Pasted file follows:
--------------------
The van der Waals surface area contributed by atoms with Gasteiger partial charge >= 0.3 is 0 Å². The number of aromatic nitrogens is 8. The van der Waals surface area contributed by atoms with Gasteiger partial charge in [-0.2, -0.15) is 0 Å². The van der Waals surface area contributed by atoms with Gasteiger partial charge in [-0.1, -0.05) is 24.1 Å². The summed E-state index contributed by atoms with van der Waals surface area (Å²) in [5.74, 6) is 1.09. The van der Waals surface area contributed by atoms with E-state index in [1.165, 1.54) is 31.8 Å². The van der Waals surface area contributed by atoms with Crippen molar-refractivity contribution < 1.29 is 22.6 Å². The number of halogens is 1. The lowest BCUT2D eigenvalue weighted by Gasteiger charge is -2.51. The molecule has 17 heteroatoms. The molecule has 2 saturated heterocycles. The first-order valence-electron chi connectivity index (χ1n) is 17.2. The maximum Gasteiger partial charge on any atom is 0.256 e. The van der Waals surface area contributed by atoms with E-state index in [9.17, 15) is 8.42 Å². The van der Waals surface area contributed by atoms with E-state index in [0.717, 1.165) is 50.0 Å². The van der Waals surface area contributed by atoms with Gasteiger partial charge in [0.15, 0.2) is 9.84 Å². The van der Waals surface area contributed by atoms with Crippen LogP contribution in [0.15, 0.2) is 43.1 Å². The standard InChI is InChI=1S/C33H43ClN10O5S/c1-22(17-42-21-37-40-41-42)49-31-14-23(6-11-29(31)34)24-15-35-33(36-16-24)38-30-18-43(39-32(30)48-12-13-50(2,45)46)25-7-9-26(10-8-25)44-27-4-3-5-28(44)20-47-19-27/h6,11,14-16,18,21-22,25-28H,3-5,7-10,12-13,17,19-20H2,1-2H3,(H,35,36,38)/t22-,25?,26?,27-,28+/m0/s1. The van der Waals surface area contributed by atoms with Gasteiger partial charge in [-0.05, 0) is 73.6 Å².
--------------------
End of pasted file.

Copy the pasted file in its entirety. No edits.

The van der Waals surface area contributed by atoms with Gasteiger partial charge >= 0.3 is 0 Å². The number of aromatic nitrogens is 8. The van der Waals surface area contributed by atoms with Gasteiger partial charge in [-0.2, -0.15) is 0 Å². The van der Waals surface area contributed by atoms with Gasteiger partial charge in [-0.1, -0.05) is 24.1 Å². The summed E-state index contributed by atoms with van der Waals surface area (Å²) in [5.74, 6) is 1.09. The van der Waals surface area contributed by atoms with E-state index in [1.165, 1.54) is 31.8 Å². The van der Waals surface area contributed by atoms with Crippen molar-refractivity contribution < 1.29 is 22.6 Å². The number of halogens is 1. The lowest BCUT2D eigenvalue weighted by Gasteiger charge is -2.51. The molecule has 17 heteroatoms. The molecule has 2 saturated heterocycles. The first-order valence-electron chi connectivity index (χ1n) is 17.2. The maximum Gasteiger partial charge on any atom is 0.256 e. The van der Waals surface area contributed by atoms with E-state index in [9.17, 15) is 8.42 Å². The van der Waals surface area contributed by atoms with E-state index in [0.717, 1.165) is 50.0 Å². The van der Waals surface area contributed by atoms with Gasteiger partial charge in [0.15, 0.2) is 9.84 Å². The van der Waals surface area contributed by atoms with Crippen LogP contribution in [0.15, 0.2) is 43.1 Å². The standard InChI is InChI=1S/C33H43ClN10O5S/c1-22(17-42-21-37-40-41-42)49-31-14-23(6-11-29(31)34)24-15-35-33(36-16-24)38-30-18-43(39-32(30)48-12-13-50(2,45)46)25-7-9-26(10-8-25)44-27-4-3-5-28(44)20-47-19-27/h6,11,14-16,18,21-22,25-28H,3-5,7-10,12-13,17,19-20H2,1-2H3,(H,35,36,38)/t22-,25?,26?,27-,28+/m0/s1. The van der Waals surface area contributed by atoms with Gasteiger partial charge in [-0.05, 0) is 73.6 Å².